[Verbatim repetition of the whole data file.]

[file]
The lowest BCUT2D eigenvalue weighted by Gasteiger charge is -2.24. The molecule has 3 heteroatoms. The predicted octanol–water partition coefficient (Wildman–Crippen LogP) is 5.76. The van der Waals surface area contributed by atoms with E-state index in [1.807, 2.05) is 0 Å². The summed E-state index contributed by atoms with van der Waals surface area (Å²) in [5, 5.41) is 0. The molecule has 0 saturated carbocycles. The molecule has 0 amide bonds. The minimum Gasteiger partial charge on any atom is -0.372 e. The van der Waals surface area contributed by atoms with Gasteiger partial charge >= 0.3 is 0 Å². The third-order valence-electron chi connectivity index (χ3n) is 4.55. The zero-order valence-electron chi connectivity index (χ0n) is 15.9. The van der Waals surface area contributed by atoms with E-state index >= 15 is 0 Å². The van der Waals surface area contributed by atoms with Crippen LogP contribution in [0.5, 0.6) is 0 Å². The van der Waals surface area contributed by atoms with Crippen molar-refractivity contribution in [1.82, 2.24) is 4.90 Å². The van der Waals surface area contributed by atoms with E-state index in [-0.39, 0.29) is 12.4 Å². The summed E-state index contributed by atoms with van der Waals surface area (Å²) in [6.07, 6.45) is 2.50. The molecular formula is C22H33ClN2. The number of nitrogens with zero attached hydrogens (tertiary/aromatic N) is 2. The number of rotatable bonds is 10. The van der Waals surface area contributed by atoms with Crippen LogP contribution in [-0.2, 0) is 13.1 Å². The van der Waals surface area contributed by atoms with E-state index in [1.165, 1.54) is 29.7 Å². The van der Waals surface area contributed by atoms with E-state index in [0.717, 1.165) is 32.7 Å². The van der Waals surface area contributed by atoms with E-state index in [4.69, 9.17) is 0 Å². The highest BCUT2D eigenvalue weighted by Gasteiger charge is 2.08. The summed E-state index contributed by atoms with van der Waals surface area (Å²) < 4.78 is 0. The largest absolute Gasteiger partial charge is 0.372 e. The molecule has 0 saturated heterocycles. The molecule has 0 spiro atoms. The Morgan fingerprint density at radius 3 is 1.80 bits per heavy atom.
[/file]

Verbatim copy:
The lowest BCUT2D eigenvalue weighted by Gasteiger charge is -2.24. The molecule has 3 heteroatoms. The predicted octanol–water partition coefficient (Wildman–Crippen LogP) is 5.76. The van der Waals surface area contributed by atoms with E-state index in [1.807, 2.05) is 0 Å². The summed E-state index contributed by atoms with van der Waals surface area (Å²) in [5, 5.41) is 0. The molecule has 0 saturated carbocycles. The molecule has 0 amide bonds. The minimum Gasteiger partial charge on any atom is -0.372 e. The van der Waals surface area contributed by atoms with Gasteiger partial charge >= 0.3 is 0 Å². The third-order valence-electron chi connectivity index (χ3n) is 4.55. The zero-order valence-electron chi connectivity index (χ0n) is 15.9. The van der Waals surface area contributed by atoms with E-state index >= 15 is 0 Å². The van der Waals surface area contributed by atoms with Crippen LogP contribution in [0.5, 0.6) is 0 Å². The van der Waals surface area contributed by atoms with Crippen molar-refractivity contribution in [1.82, 2.24) is 4.90 Å². The van der Waals surface area contributed by atoms with E-state index in [-0.39, 0.29) is 12.4 Å². The summed E-state index contributed by atoms with van der Waals surface area (Å²) in [6.07, 6.45) is 2.50. The molecular formula is C22H33ClN2. The number of nitrogens with zero attached hydrogens (tertiary/aromatic N) is 2. The number of rotatable bonds is 10. The van der Waals surface area contributed by atoms with Crippen LogP contribution in [-0.2, 0) is 13.1 Å². The van der Waals surface area contributed by atoms with E-state index in [1.165, 1.54) is 29.7 Å². The van der Waals surface area contributed by atoms with E-state index in [0.717, 1.165) is 32.7 Å². The van der Waals surface area contributed by atoms with E-state index in [4.69, 9.17) is 0 Å². The highest BCUT2D eigenvalue weighted by Gasteiger charge is 2.08. The summed E-state index contributed by atoms with van der Waals surface area (Å²) < 4.78 is 0. The largest absolute Gasteiger partial charge is 0.372 e. The molecule has 0 saturated heterocycles. The molecule has 0 spiro atoms. The Morgan fingerprint density at radius 3 is 1.80 bits per heavy atom.